To be president of Real Madrid brings vast power and influence, but that is where the problems begin, writes Tim Stannard

It’s Friday night in Colmenar Viejo, a town half-an-hour to the north of Madrid, and Eugenio Martínez Bravo has a tough gig. The 39-year-old economist is fighting a losing battle to convince a group of 20 arms-folded Real Madrid members to make him the next president of their troubled club. The 230 empty seats in the spacious hotel conference room suggest that there were hopes for a slightly better turnout.

The previous day, Florentino Pérez, the man seen by much of the local press as Madrid’s returning Messiah, strolled up to the podium to announce his intention to stand in the presidential poll that he would go on to win. The 13-minute speech was covered by 202 journalists and broadcast live on two television channels. All that the two candidates had in common was a smart blue blazer and a Real Madrid jacket pin worn proudly over their hearts.

In theory, the search to find a new leader to bring the club out of their latest sporting scrape is taking place 12 months early. But the resignation of Ramón Calderón in January 2009 after a vote-rigging scandal at the club’s AGM has brought the poll forward by a year. It was fitting that the lawyer described as “the worst president in Real Madrid’s history” by sports daily Marca should have ended his term in such controversial circumstances. Calderón was the winner of the club’s 2006 election; a poll that was also held prematurely due to the resignation of Pérez after his mixture of superstars and comparative journeymen lead to infighting and failure.

But ballot box-stuffing and skulduggery blighted the electoral process with the Santiago Bernabeu becoming a banana republic where candidates did everything within and outside of the law to become the boss of one of Spain’s most important institutions. It was a snapshot of why Real Madrid has been met by ridicule rather than respect over the past five years.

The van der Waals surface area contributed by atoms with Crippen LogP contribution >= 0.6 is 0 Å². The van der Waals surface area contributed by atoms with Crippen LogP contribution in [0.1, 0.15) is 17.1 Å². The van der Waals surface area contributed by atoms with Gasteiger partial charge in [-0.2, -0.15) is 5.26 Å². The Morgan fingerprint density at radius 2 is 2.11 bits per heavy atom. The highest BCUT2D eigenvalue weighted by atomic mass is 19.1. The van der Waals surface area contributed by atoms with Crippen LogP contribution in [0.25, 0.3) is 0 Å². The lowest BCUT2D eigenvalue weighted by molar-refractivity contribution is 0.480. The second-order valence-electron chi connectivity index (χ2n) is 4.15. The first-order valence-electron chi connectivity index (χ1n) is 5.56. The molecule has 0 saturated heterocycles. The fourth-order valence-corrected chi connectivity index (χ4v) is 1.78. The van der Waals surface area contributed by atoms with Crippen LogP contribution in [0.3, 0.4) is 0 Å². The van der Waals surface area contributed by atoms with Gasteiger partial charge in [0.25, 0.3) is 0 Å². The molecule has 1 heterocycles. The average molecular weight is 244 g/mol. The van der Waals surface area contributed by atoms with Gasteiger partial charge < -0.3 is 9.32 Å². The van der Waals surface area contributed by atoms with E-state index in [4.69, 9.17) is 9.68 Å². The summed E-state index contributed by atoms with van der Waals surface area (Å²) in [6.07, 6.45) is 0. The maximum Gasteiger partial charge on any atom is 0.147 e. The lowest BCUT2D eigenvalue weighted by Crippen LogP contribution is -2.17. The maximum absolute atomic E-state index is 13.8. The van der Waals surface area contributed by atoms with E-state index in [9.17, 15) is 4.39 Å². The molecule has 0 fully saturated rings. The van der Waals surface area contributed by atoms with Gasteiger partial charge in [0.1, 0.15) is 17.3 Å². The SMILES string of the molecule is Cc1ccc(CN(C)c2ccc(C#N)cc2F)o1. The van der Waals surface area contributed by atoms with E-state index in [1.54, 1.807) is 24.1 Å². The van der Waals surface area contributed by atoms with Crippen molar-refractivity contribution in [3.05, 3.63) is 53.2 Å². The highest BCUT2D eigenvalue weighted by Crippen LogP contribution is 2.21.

Unlike most Premier League clubs, Madrid cannot become a billionaire’s plaything one day and an asset-stripped shell the next. The club has no single owner. Instead, their figurehead is elected by its 70,000 members. But a system that should be the envy of football fans has left Madrid lagging behind their main international rivals.

Speaking after his meeting with the supporters club, Bravo blames Madrid’s presidential model, rather than the elective process, for the club’s recent turbulent times. “The president of Real Madrid has too much power. We simply cannot depend on one person for the welfare of the club,” he says, arguing that some recent presidents have seen Madrid more as a fiefdom than a football club. It is unlikely that Madrid’s institutional structure will change anytime soon. El Presidente has the best seats at Wimbledon and a private jet. Every word he utters is broadcast around Spain and picked apart by the country’s sensation-seeking daily football press. “Leaders from other countries come to the Bernabeu first,” says María Bretones of radio station Cadena Ser. “They meet the president of Real Madrid before the president of the government.”

This kind of intoxicating power is hard to give up. And that’s why any on-the-pitch problems that can endanger the president’s survival are met with swift acts of self-preservation – inevitably leading to the sacking of the manager and continued chaos.

Real Madrid are also far from being an ideal democratic institution. All presidential candidates must be Spanish and have been a member for ten years. Most importantly of all, they have to front a deposit of €57 million (£49m) or 15 per cent of Madrid’s budget in 2009. A rule designed to warn off those wanting to put their hand in the club’s cookie jar leaves just the super-rich, or those with super-rich friends, able to run in the race. “It’s a completely unfair law, it’s old and obsolete,” says Bravo, who became a late withdrawal from the race having failed to secure the necessary funding.

What Real need most of all is fresh-thinking and an institutional overhaul. But the financial constraints against potential candidates, the overwhelming power of the presidency and the knee-jerk need for short-term measures over long-term planning means that this is unlikely to happen any time soon. “A president of Real Madrid wants two things,” says Javier, a frustrated fan looking at the return of construction giant Pérez to the Bernabeu throne. “To become rich or to be loved.”

From WSC 269 July 2009

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